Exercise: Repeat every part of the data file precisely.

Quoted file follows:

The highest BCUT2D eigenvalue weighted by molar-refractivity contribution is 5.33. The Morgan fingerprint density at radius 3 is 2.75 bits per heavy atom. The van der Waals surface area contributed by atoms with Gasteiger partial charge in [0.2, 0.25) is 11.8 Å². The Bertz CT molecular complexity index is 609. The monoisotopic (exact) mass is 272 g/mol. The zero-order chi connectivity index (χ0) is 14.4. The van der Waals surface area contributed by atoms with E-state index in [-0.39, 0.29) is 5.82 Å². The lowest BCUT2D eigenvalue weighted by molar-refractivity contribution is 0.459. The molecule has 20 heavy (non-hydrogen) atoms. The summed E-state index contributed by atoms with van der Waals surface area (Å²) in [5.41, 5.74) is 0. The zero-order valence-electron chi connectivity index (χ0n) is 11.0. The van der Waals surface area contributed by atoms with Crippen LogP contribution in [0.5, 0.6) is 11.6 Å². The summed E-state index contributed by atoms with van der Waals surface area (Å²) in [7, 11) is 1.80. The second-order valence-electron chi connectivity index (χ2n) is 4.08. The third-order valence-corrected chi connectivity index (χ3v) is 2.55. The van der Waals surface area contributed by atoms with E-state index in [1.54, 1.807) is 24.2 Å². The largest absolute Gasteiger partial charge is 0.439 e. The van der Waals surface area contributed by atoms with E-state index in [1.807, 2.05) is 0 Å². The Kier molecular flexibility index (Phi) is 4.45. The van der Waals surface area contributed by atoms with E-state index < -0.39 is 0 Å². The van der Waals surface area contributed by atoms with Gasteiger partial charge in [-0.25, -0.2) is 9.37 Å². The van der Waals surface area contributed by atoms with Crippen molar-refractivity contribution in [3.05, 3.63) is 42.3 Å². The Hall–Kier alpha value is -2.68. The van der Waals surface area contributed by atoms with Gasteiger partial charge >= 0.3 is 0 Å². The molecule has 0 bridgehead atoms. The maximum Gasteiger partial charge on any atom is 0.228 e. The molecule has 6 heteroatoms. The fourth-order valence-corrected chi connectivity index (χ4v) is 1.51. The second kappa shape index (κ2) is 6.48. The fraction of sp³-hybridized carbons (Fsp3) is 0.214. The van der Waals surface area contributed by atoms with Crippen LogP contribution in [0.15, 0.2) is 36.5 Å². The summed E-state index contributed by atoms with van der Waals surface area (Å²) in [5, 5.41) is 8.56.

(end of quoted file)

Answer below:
The highest BCUT2D eigenvalue weighted by molar-refractivity contribution is 5.33. The Morgan fingerprint density at radius 3 is 2.75 bits per heavy atom. The van der Waals surface area contributed by atoms with Gasteiger partial charge in [0.2, 0.25) is 11.8 Å². The Bertz CT molecular complexity index is 609. The monoisotopic (exact) mass is 272 g/mol. The zero-order chi connectivity index (χ0) is 14.4. The van der Waals surface area contributed by atoms with E-state index in [-0.39, 0.29) is 5.82 Å². The lowest BCUT2D eigenvalue weighted by molar-refractivity contribution is 0.459. The molecule has 20 heavy (non-hydrogen) atoms. The summed E-state index contributed by atoms with van der Waals surface area (Å²) in [5.41, 5.74) is 0. The zero-order valence-electron chi connectivity index (χ0n) is 11.0. The van der Waals surface area contributed by atoms with Crippen LogP contribution in [0.5, 0.6) is 11.6 Å². The summed E-state index contributed by atoms with van der Waals surface area (Å²) in [7, 11) is 1.80. The second-order valence-electron chi connectivity index (χ2n) is 4.08. The third-order valence-corrected chi connectivity index (χ3v) is 2.55. The van der Waals surface area contributed by atoms with E-state index in [1.54, 1.807) is 24.2 Å². The largest absolute Gasteiger partial charge is 0.439 e. The van der Waals surface area contributed by atoms with E-state index in [1.807, 2.05) is 0 Å². The Kier molecular flexibility index (Phi) is 4.45. The van der Waals surface area contributed by atoms with E-state index < -0.39 is 0 Å². The van der Waals surface area contributed by atoms with Gasteiger partial charge in [-0.25, -0.2) is 9.37 Å². The van der Waals surface area contributed by atoms with Crippen molar-refractivity contribution in [3.05, 3.63) is 42.3 Å². The Hall–Kier alpha value is -2.68. The van der Waals surface area contributed by atoms with Gasteiger partial charge >= 0.3 is 0 Å². The molecule has 0 bridgehead atoms. The maximum Gasteiger partial charge on any atom is 0.228 e. The molecule has 6 heteroatoms. The fourth-order valence-corrected chi connectivity index (χ4v) is 1.51. The second kappa shape index (κ2) is 6.48. The fraction of sp³-hybridized carbons (Fsp3) is 0.214. The van der Waals surface area contributed by atoms with Crippen LogP contribution in [0.15, 0.2) is 36.5 Å². The summed E-state index contributed by atoms with van der Waals surface area (Å²) in [5, 5.41) is 8.56.